Sharon Epstein is a Nationally Registered Dance Movement Therapist since 1989 and a New York State Licensed Creative Arts Therapist. Throughout the years, Sharon continually builds and broadens her knowledge, skills and experience in working with the body/mind/spirit paradigm. She has worked within the fields of general psychiatry, substance abuse, oncology, neurology, geriatrics, as well as wellness and preventive care. She continues to take numerous workshops and classes but learns most from the classes she teaches.
As a yoga teacher, Sharon received her 300 hour level training from Laughing Lotus, NYC (2012) and her 200 hour training at the Yoga and Polarity Center of Malverne, Long Island (2007) She has additional training in prenatal yoga and yoga for kids. Sharon currently leads dance programs for people with Parkinson’s Disease and for women recovering from cancer. She is proud to facilitate an embodied Judaism class, blending Yoga and Judaism at Temple Beth El of Great Neck alongside Rabbi Tara Feldman.
Sharon is so grateful and appreciative for the shared wisdom and energy of her many teachers, colleagues and students within the yoga and dance community.
Getting to Know Sharon…
1) Why did you start practicing yoga?
In the late 1970s I fell into a Yoga class in NYC to stretch my body and relax my mind after taking dance class. Intrigued, and intuitively feeling this was where I needed and wanted to be, I took out a Yoga recording from our local library and practiced along, as a teenager from my bedroom at home. Over the next decade yoga was intertwined with theatre warm-ups and dance cool downs. Then, in the early 1990’s living and working in NYC, Yoga exploded and became very accessible and was very “cool” . It became my personal refuge as I worked a stressful job as a dance movement therapist in a psychiatric hospital. Throughout the decades, yoga’s many layers have been revealed to meet the different challenges, changes and needs of my life.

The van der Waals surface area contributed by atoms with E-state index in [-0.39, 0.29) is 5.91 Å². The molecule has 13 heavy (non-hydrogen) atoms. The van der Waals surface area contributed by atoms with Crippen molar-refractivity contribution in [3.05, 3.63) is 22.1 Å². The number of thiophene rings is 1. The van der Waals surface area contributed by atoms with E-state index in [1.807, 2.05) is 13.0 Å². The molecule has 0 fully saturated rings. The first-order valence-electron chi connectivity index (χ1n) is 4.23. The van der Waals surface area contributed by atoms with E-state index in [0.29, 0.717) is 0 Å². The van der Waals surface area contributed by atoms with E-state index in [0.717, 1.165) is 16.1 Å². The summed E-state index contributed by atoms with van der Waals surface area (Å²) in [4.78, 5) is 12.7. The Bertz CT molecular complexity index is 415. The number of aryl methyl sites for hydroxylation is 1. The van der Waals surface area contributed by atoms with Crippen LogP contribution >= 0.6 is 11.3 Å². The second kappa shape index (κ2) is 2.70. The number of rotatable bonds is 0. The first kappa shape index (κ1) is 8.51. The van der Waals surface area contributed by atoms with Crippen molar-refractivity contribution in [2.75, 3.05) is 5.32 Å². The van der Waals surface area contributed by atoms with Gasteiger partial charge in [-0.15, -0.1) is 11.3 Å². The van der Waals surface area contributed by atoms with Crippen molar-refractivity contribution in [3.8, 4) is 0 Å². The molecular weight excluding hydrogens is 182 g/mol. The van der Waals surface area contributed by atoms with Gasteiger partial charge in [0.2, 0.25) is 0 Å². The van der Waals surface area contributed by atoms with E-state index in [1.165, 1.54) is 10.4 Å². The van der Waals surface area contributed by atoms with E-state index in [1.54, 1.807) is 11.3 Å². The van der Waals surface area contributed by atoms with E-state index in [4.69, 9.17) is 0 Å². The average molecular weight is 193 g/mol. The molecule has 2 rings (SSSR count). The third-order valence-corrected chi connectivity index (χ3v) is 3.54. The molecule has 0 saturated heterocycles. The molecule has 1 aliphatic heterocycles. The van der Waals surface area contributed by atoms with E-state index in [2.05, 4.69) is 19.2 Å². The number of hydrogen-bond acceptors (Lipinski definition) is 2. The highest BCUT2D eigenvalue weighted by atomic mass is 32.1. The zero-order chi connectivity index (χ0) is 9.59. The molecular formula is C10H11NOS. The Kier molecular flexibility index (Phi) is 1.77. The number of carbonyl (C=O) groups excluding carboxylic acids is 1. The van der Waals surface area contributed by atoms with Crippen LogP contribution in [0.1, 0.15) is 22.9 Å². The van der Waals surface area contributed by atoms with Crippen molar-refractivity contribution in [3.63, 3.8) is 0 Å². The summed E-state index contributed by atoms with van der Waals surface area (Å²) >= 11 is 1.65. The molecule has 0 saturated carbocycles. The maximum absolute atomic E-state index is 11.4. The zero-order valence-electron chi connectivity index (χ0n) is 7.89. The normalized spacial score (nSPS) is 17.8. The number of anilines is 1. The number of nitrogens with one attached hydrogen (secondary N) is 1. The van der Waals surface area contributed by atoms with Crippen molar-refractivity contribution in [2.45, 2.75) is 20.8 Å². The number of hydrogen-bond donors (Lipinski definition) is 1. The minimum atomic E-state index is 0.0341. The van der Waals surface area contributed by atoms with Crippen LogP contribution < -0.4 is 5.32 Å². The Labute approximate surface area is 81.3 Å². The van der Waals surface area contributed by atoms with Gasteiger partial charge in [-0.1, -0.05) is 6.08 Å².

2) How would you describe your teaching style?
My teaching style is eclectic. I love vinyasa flow, I love alignment, I love aspects of kundilini. I have studied with so many different teachers over the years from many different traditions. I love it all… I love variety and creativity. It is all Hatha Yoga!
3) Who or what is your inspiration?
What inspires me is an exchange of energy, ideas and friendship among teachers and students in the yoga community.
4) Tell us something that we would never guess about you?
I manage living with an auto immune condition called Crohn’s Disease. Many people assume that Yoga teachers are “anti-medicine”. I am grateful that I have medications that keep my condition in a remission most of the time, and that I am able to live a really active full life, mostly free of pain. I believe that It is possible that Yoga contributes to my remission!!
5) What is your least favorite asana to practice?
My least favorite pose is wheel. Due to mild arthritis in my lumbar spine and sacroiliac joint, I need to work very diligently to access the muscles in my upper body so I do not feel compression or rubbing of bone on bone in my lumbar spine. This takes a lot of effort, stamina, strength and awareness on my part. When I do practice wheel pose on a regular basis, I feel a lot of freedom in the front and back of my body. At times, when I prefer to back off and put less effort into a pose, I modify and practice bridge pose. I especially enjoy the support and pressure of a block under my lower back. This pose then becomes a favorite!!
6) Name 1 thing on your bucket list.
On my bucket list is hiking and biking through some of our country’s magnificent national parks.